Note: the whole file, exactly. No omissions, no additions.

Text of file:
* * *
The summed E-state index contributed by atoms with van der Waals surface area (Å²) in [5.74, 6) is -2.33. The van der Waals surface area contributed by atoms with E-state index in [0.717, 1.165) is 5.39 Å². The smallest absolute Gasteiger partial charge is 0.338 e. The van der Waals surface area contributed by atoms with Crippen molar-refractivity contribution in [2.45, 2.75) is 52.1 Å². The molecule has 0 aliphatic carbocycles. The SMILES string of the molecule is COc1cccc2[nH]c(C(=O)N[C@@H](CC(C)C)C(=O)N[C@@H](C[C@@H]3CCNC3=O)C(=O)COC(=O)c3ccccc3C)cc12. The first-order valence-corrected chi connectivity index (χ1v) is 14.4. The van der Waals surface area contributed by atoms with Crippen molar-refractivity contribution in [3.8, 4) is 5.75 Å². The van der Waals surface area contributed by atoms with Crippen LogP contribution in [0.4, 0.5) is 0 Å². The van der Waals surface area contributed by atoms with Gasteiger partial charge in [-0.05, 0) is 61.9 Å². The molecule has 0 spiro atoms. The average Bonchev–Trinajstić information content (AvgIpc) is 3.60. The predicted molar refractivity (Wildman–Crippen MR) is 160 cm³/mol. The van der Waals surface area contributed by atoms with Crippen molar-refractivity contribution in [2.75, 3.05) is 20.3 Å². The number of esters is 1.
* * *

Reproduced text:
The summed E-state index contributed by atoms with van der Waals surface area (Å²) in [5.74, 6) is -2.33. The van der Waals surface area contributed by atoms with E-state index in [0.717, 1.165) is 5.39 Å². The smallest absolute Gasteiger partial charge is 0.338 e. The van der Waals surface area contributed by atoms with Crippen molar-refractivity contribution in [2.45, 2.75) is 52.1 Å². The molecule has 0 aliphatic carbocycles. The SMILES string of the molecule is COc1cccc2[nH]c(C(=O)N[C@@H](CC(C)C)C(=O)N[C@@H](C[C@@H]3CCNC3=O)C(=O)COC(=O)c3ccccc3C)cc12. The first-order valence-corrected chi connectivity index (χ1v) is 14.4. The van der Waals surface area contributed by atoms with Crippen molar-refractivity contribution in [3.8, 4) is 5.75 Å². The van der Waals surface area contributed by atoms with Crippen LogP contribution in [0.4, 0.5) is 0 Å². The van der Waals surface area contributed by atoms with Gasteiger partial charge in [-0.05, 0) is 61.9 Å². The molecule has 0 spiro atoms. The average Bonchev–Trinajstić information content (AvgIpc) is 3.60. The predicted molar refractivity (Wildman–Crippen MR) is 160 cm³/mol. The van der Waals surface area contributed by atoms with Crippen molar-refractivity contribution in [2.75, 3.05) is 20.3 Å². The number of esters is 1.